A first timer — why I’m going to Orlando

This entry was written by Sue Glader, author of a children’s book titled Nowhere Hair. The book opens up candid dialogue for children and adults in efforts to teach children about the physical changes that come along with breast cancer treatment.

Cancer scares me.  It probably scares you, too.  We don’t know why it came when it came (in my case at 33), and whether it will ever come back.  I’ve spent 11 years trying to distance myself from this ugly word;  Force it from my consciousness;  Expel it from my daily routine.  Impossible at first, obviously, and ridiculously close for too many years, the sting of the connection between cancer and me has dissolved into the shadows.

 

nowhere hair, annual conference for young women, C4yw, YSC, LBBC

Sue Glader is the author of Nowhere Hair. Catch her live at C4YW signing copies of her book!

 

So why in the world have I voluntarily plopped myself back into the froth?  Because now that it doesn’t haunt me, I’m compelled to help others wade through it with some grace, dignity and peace of mind.  How? 

First, I’ve written and self-published on my own dime a children’s book explaining cancer of a loved one to young kids called Nowhere Hair.  I wrote it because I wanted to offer young women a book that helps them find the words to explain their baldness to their kids.  I wrote it to say, “You’re still hip, strong, brave, beautiful. You’re still an amazing mother.  And oh yeah, you’re bald.”  I wrote it to say to kids, “You’re confused.  Scared.  You have questions.  But yeah, you’re still a kid who will appreciate if cancer can be approached in an honest, yet whimsical way.” 

I’ve been told this little book does the heavy lifting without being heavy.  Kelly Corrigan, New York Times bestselling author of The Middle Place and Lift, who I share both a diagnosis, surgeon, and life outlook with, has also said that my words “put it all in the proper perspective.  A wonderful tool for families.”

So second, armed with this kind of validation, I’ve signed up for C4YW.  I’m anxious to meet those women brave enough to face their cancer head on and see if I can help them find the right words that are so elusive when you are in the midst of it all.  Perhaps they’ll see a woman 11 years out turning an ugly diagnosis into something beautiful.  Perhaps I’ll find inspiration from their stories.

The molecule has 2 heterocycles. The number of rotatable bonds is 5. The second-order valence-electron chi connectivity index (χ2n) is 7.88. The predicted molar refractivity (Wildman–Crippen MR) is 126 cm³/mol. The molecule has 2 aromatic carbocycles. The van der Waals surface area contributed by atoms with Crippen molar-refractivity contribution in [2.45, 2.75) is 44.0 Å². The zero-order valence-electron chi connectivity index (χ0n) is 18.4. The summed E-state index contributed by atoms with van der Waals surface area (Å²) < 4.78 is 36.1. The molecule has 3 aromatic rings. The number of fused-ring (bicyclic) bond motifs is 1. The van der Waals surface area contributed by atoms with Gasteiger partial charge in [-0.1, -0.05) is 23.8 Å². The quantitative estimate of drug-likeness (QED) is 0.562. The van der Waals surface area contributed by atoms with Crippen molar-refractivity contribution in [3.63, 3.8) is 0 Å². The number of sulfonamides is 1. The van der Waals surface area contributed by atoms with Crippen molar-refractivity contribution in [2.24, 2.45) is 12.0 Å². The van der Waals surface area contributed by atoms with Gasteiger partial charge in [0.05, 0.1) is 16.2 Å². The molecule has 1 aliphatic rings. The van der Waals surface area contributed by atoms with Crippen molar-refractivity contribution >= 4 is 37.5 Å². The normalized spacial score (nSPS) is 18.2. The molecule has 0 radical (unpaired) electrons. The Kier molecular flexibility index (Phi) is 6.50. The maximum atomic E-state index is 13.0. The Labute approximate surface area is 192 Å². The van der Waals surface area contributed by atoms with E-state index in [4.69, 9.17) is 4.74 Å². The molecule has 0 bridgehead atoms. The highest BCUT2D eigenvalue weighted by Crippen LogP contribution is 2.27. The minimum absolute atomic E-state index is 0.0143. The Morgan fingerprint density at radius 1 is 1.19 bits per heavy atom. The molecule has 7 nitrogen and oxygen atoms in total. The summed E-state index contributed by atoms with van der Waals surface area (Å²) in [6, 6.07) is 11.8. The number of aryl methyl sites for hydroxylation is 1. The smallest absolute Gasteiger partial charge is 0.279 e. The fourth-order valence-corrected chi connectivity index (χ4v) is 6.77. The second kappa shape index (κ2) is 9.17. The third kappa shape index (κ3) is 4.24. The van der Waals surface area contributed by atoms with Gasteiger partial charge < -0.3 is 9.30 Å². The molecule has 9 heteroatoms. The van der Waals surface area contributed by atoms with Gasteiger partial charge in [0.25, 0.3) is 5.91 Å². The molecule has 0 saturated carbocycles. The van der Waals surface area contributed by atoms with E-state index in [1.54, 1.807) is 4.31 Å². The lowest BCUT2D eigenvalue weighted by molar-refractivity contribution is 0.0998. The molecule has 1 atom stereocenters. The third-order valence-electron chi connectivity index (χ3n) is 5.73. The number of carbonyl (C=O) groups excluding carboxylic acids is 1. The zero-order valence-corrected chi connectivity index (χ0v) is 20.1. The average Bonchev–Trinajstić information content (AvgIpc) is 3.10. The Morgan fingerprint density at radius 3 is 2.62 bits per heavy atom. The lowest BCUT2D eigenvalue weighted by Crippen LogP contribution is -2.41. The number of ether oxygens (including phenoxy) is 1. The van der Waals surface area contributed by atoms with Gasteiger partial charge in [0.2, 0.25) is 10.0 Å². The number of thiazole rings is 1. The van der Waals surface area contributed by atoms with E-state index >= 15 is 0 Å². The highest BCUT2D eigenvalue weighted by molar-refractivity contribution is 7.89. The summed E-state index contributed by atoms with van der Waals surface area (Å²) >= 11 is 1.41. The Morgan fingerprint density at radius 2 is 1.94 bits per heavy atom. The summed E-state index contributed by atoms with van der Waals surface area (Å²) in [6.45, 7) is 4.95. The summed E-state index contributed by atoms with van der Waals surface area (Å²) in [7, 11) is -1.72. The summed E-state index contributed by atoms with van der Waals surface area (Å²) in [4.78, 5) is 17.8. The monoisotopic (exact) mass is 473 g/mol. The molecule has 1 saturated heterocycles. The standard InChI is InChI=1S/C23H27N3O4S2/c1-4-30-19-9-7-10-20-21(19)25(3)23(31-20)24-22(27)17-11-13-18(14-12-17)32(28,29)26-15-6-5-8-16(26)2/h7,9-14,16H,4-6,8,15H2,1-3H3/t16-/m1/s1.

I’d be telling a lie if I didn’t say I’m a bit wobbly about how this will feel.  After all, C4YW is three days of being surrounded by all things breast cancer, including young women and the ones who love them who have been handed a pretty heavy load.  Will they be hopeful?  Angry?  Will all this talk of cancer feel overwhelming or empowering?  Will cancer descend upon my shoulders and wrap around me again? 

I don’t know.  I’ve never been to something like this.  I’ll just have to see.  (And honestly, this conference grows in attendance every year, so I’m putting my money on the joyful/hopeful outcome.)  I plan on sharing with you when it’s over.

While I’ll be there with my author hat on, I’m also attending as a young woman in need of educational resources as well.  I can’t wait to hear Sandra Steinberger’s workshop: The Case for a Greener World: Breast Cancer and the Environment.  I live in Marin County, California, which happens to be the breast cancer epicenter of the world.   You better believe I’ve been paying attention to how I live and what I put around and on this body of mine.  Her workshop will shed light on ways to “protect yourself from the many harmful chemical exposures plaguing our environment today.”  Well, right on sister.  I’m all ears.

Of course, I’m also interested in hearing Dr. Shenin Sachedina’s workshop, “The ABC’s of Talking to Your Child about Breast Cancer.”  Perhaps I can glean some new information or offer some feedback from the women who have written to me.  This topic is my passion.  And like me, Dr. Sachedina’s written a children’s book to help explain the seemingly unexplainable, and there is nothing so wonderful as to meet a kindred soul. 

So here’s to jumping into the great unknown.  Along with more than 800 other young women diagnosed with breast cancer and the people who love them and dedicate their professional lives to care for them, I will be in Orlando with my arms open wide. 

Will you be in Orlando for C4YW? What are you looking forward to the most? Comment here or on our Facebook page. Are you looking for answers to questions that relate to the concerns of young women and breast cancer related issues? Register for C4YW today!

One thought on “A first timer — why I’m going to Orlando

  1. Pingback: C4YW exhibitor is moved by the conference « LBBC's Blog

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